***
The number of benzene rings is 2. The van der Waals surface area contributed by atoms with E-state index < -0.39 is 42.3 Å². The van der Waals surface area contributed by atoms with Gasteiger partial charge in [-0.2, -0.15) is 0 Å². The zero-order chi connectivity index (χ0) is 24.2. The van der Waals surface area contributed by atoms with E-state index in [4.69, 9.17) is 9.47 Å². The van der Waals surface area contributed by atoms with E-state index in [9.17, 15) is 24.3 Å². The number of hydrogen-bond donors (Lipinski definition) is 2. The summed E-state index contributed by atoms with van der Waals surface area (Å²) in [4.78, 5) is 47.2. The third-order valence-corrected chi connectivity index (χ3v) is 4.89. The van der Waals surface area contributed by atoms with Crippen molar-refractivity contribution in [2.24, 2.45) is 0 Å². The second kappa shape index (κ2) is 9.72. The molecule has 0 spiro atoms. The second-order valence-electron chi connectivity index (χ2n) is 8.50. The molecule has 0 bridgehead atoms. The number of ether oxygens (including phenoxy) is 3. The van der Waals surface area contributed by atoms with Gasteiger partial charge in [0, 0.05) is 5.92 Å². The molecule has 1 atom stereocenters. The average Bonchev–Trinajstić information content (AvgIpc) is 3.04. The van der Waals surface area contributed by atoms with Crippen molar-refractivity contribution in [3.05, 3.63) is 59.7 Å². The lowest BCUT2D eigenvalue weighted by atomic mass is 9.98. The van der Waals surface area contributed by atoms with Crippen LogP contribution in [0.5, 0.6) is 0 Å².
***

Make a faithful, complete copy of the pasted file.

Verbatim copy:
The number of benzene rings is 2. The van der Waals surface area contributed by atoms with E-state index < -0.39 is 42.3 Å². The van der Waals surface area contributed by atoms with Gasteiger partial charge in [-0.2, -0.15) is 0 Å². The zero-order chi connectivity index (χ0) is 24.2. The van der Waals surface area contributed by atoms with E-state index in [4.69, 9.17) is 9.47 Å². The van der Waals surface area contributed by atoms with E-state index in [9.17, 15) is 24.3 Å². The number of hydrogen-bond donors (Lipinski definition) is 2. The summed E-state index contributed by atoms with van der Waals surface area (Å²) in [4.78, 5) is 47.2. The third-order valence-corrected chi connectivity index (χ3v) is 4.89. The van der Waals surface area contributed by atoms with Crippen molar-refractivity contribution in [2.24, 2.45) is 0 Å². The second kappa shape index (κ2) is 9.72. The molecule has 0 spiro atoms. The second-order valence-electron chi connectivity index (χ2n) is 8.50. The molecule has 0 bridgehead atoms. The number of ether oxygens (including phenoxy) is 3. The van der Waals surface area contributed by atoms with Gasteiger partial charge in [0, 0.05) is 5.92 Å². The molecule has 1 atom stereocenters. The average Bonchev–Trinajstić information content (AvgIpc) is 3.04. The van der Waals surface area contributed by atoms with Crippen molar-refractivity contribution in [3.05, 3.63) is 59.7 Å². The lowest BCUT2D eigenvalue weighted by atomic mass is 9.98. The van der Waals surface area contributed by atoms with Crippen LogP contribution in [0.5, 0.6) is 0 Å².